I have never been to Missouri, but from what I read the whole sounds like an amusement park short on rides but with plenty of amusement:
HB 291, the "Missouri Standard Science Act," redefines a few things you thought you already knew about science. For example, a "hypothesis" is redefined as something that reflects a "minority of scientific opinion and is "philosophically unpopular." A scientific theory is "an inferred explanation...whose components are data, logic and faith-based philosophy." And "destiny" is not something that $5 fortune tellers believe in; Instead, it's "the events and processes that define the future of the universe, galaxies, stars, our solar system, earth, plant life, animal life, and the human race."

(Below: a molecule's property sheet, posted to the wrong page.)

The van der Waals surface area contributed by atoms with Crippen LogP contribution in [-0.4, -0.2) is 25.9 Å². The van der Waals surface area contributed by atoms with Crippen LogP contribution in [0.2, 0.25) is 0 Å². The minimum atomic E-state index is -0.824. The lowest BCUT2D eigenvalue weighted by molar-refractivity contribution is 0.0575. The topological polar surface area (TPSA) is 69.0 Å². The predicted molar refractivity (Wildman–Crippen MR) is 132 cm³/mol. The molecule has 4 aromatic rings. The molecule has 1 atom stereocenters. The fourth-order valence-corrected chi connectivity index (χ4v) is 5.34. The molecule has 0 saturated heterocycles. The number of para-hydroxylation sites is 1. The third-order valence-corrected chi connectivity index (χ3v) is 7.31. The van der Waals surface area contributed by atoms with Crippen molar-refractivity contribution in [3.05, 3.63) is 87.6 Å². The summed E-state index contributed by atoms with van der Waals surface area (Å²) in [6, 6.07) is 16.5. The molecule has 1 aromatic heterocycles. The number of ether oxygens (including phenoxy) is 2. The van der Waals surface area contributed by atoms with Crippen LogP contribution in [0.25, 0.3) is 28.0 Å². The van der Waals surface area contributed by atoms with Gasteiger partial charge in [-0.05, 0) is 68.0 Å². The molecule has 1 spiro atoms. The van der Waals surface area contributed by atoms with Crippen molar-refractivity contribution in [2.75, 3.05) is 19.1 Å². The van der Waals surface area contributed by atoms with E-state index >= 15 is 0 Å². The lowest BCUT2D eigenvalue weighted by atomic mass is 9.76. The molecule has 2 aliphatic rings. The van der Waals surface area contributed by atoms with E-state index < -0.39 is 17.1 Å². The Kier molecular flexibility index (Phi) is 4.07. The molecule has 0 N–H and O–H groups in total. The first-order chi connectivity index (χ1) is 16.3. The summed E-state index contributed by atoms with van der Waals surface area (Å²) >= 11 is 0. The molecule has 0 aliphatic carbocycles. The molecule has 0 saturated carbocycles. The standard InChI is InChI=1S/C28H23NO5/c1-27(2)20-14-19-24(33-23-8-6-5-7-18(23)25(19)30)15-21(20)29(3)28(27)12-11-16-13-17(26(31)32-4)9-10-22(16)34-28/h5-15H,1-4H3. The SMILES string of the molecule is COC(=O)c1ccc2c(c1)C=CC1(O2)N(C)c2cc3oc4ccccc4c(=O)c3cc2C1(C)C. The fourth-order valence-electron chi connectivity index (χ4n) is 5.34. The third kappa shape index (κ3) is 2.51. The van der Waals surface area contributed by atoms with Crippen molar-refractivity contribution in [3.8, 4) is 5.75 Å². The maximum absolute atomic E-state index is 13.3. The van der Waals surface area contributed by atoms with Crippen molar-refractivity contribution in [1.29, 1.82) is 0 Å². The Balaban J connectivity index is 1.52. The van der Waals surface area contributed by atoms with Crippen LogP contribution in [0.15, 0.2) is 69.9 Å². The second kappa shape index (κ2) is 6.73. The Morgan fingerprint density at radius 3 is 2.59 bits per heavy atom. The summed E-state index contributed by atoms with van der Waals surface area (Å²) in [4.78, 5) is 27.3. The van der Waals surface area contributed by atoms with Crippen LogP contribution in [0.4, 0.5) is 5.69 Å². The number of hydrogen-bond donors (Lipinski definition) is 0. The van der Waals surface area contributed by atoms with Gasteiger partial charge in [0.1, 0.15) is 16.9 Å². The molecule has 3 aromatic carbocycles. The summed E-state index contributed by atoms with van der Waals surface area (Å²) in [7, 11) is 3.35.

The bill requires that Missouri elementary and secondary schools—and even introductory science classes in public universities—give equal textbook space to both evolution and intelligent design (any other "theories of origin" are allowed to be taught as well, so pick your favorite creation myth—I'm partial to the Russian raven spirit.) "I can't imagine any mainstream textbook publisher would comply with this," Meikle says. "The material doesn't exist."
The bill also establishes a nine-person committee (who must work for free) responsible for developing ad-hoc textbook material until appropriate textbook material is found.
Months ago, Paul highlighted a depressing article about how fiction is disappearing from public school curricula because nonfiction is stupidly considered more useful or something. But perhaps you can't chase fiction out of public schools; I'd like to think that bills like this are destiny's way of ensuring that children get an equal dose of engrossing absurdism to counteract all that practical nonfiction.
And I would gladly volunteer for an ad-hoc science textbook committee. I think, given Missouri's standards for education, I'd be more than qualified.